Handyside v United Kingdom

Handyside v United Kingdom (5493/72) was a case decided by the European Court of Human Rights in 1976. Its conclusion contains the famous phrase that:

"Freedom of expression...is applicable not only to 'information' or 'ideas' that are favourably received or regarded as inoffensive or as a matter of indifference, but also to those that offend, shock or disturb the State or any sector of the population"

— Paragraph 49 of the judgment

Nevertheless, the court did not find for the applicant, who had been fined for publishing a book deemed to be obscene.


Richard Handyside, proprietor of "Stage 1" publishers, purchased British rights of The Little Red Schoolbook, written by Søren Hansen and Jesper Jensen and published, as of 1976, in Denmark, Belgium, Finland, France, West Germany, Greece, Iceland, Italy, the Netherlands, Norway, Sweden, and Switzerland as well as several non-European countries.

Its chapter on pupils contained a 26-page section concerning "Sex". Handyside sent out several hundred review copies of the book, together with a press release, to a selection of publications from national and local newspapers to educational and medical journals. He also placed advertisements for the book. The book became subject of extensive press comment, both favourable and not.

On 31 March 1971, 1,069 copies of the book were provisionally seized together with leaflets, posters, showcards, and correspondence relating to its publication and sale. On 1 April 1971, 139 more copies were seized. About 18,800 copies of a total print of 20,000 copies were missed and subsequently sold.

On 8 April, a magistrates' court issued two summonses against Handyside for having in his possession obscene books for publication for gain. Handyside ceased distribution of the book and advised bookshops accordingly but, by that time, some 17,000 copies were already in circulation.

On 1 July 1971, Handyside was found guilty of both offences and fined £25 on each summons and ordered to pay £110 costs. His appeal was rejected.[1]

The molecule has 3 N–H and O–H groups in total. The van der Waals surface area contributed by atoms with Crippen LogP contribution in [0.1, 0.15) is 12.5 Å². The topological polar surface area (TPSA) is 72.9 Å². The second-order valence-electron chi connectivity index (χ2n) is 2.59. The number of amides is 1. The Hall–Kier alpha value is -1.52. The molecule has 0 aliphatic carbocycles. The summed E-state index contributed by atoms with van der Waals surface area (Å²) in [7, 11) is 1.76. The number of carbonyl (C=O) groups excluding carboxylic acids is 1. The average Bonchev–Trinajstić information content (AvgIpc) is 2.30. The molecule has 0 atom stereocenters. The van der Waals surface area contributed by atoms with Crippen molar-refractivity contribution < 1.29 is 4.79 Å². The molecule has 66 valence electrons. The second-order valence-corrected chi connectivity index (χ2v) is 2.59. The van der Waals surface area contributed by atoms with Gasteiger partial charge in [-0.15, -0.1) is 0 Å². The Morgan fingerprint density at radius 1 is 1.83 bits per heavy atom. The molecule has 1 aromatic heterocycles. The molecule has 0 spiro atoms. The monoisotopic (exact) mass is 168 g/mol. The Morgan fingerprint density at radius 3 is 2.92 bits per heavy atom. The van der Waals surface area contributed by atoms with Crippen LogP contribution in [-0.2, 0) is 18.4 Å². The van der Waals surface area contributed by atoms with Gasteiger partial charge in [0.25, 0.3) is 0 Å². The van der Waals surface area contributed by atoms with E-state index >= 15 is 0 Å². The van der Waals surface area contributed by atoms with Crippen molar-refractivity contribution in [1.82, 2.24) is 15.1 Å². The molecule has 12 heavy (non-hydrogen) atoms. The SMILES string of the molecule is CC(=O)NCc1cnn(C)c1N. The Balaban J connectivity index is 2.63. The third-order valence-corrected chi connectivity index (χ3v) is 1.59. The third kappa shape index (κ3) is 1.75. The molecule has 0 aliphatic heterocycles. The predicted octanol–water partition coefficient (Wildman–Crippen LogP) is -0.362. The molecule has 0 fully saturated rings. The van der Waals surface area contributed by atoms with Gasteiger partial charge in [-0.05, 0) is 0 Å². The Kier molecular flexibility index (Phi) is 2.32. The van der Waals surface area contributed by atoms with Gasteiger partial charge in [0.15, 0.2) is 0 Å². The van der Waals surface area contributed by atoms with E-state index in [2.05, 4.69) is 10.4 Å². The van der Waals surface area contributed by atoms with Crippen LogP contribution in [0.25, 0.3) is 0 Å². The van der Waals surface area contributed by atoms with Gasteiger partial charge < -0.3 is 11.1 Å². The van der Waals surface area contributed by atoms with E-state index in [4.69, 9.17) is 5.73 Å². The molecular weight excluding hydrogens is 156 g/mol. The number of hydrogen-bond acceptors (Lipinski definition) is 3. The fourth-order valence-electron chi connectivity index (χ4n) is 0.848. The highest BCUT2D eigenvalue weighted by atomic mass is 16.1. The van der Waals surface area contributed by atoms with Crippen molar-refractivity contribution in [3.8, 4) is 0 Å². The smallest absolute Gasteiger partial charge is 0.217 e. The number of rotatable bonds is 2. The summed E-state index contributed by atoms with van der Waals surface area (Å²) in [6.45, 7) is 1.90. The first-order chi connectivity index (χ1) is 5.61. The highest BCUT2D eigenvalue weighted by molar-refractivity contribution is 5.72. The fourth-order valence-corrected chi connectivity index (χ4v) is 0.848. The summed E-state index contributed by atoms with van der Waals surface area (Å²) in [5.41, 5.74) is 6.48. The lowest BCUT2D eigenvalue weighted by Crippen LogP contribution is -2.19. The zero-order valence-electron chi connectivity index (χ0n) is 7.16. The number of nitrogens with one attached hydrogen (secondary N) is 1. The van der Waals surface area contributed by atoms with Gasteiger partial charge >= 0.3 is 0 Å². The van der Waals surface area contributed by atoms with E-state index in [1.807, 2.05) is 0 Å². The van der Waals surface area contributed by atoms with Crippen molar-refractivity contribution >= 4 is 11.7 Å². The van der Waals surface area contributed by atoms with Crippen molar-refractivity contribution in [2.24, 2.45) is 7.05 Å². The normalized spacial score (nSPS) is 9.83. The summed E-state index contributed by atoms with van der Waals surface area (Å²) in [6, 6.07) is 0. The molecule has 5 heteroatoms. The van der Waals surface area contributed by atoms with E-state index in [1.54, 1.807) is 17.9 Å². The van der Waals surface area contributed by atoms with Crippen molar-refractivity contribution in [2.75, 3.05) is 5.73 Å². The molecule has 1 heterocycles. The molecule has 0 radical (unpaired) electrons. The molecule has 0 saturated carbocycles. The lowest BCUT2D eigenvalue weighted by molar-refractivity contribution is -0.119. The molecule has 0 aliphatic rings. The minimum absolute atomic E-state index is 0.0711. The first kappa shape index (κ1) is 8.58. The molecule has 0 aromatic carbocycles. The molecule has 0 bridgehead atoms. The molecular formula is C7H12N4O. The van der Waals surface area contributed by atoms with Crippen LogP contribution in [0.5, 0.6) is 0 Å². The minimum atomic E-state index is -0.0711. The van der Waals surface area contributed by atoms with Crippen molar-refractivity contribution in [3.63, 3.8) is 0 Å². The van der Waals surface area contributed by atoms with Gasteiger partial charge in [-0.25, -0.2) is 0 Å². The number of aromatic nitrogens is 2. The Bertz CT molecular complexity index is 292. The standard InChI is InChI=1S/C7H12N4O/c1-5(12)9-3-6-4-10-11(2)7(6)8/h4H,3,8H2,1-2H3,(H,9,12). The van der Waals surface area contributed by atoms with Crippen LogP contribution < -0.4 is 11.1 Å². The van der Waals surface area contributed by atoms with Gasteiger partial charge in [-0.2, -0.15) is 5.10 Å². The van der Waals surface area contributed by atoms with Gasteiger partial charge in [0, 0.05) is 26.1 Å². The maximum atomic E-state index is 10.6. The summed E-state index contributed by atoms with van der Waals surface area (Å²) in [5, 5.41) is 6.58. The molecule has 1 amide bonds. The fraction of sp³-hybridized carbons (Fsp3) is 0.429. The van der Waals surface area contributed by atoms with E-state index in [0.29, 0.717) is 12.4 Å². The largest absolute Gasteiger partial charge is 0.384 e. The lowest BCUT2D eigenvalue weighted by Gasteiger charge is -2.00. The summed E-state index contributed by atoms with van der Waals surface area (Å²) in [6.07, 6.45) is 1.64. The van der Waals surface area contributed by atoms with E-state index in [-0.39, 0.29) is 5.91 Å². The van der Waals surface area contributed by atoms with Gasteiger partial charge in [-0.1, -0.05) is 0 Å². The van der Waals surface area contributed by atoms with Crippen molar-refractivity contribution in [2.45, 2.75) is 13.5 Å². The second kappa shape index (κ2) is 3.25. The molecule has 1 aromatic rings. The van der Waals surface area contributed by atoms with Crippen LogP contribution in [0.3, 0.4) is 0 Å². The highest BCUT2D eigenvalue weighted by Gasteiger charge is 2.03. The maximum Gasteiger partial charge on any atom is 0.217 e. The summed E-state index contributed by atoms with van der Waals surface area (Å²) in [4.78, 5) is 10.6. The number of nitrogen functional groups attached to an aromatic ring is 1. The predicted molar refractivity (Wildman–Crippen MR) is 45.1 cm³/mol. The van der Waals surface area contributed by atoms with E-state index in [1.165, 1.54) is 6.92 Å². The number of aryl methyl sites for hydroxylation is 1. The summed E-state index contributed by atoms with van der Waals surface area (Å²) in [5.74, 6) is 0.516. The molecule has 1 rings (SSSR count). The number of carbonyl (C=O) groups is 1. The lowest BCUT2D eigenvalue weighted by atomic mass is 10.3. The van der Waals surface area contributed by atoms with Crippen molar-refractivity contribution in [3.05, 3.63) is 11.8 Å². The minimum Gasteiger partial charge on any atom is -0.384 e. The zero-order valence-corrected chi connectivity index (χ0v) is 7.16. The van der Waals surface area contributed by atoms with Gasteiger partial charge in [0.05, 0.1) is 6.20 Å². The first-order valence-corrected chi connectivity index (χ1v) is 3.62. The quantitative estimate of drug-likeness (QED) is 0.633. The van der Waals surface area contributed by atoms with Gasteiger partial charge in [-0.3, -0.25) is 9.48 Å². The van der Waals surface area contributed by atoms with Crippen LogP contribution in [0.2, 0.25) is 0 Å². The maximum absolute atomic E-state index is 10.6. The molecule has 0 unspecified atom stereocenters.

Proceedings before ECtHREdit

The application was lodged by Handyside in 1972.

In 1975, the European Commission of Human Rights had adopted its report on the case, finding no violations of conventions, and specifically articles 10, 17, and P1-1 by a majority (no violation of article 18 was found unanimously).

In 1976, court's chamber relinquished jurisdiction in favour of the plenary court.


Using the margin of appreciation doctrine, the court held by thirteen votes to one that the interference in Handyside's freedom of expression was both prescribed by law, having a legitimate aim and necessary in a democratic society, thus there was no violation of article 10 ECHR. Importantly, the case bore considerable development for the doctrine of the margin of appreciation. The Court reasoned:

"By reason of their direct and continuous contact with the vital forces of their countries, State authorities are in principle in a better position than the international judge to give an opinion on the exact content of these requirements."[2]

Judge H. Mosler disagreed and filed a dissenting opinion, considering that violation did take place due to interference not being necessary.

The court had also held unanimously that Handyside's property rights (article 1 of protocol 1) were not violated. Judge M. Zekia filed a concurring opinion in this question.


  1. ^ Ventura, Marco (2014). From Your Gods to Our Gods: A History of Religion in Indian, South African, and British Courts. Eugene: Cascade Books. p. 234.
  2. ^ Handyside v UK paragraph 48

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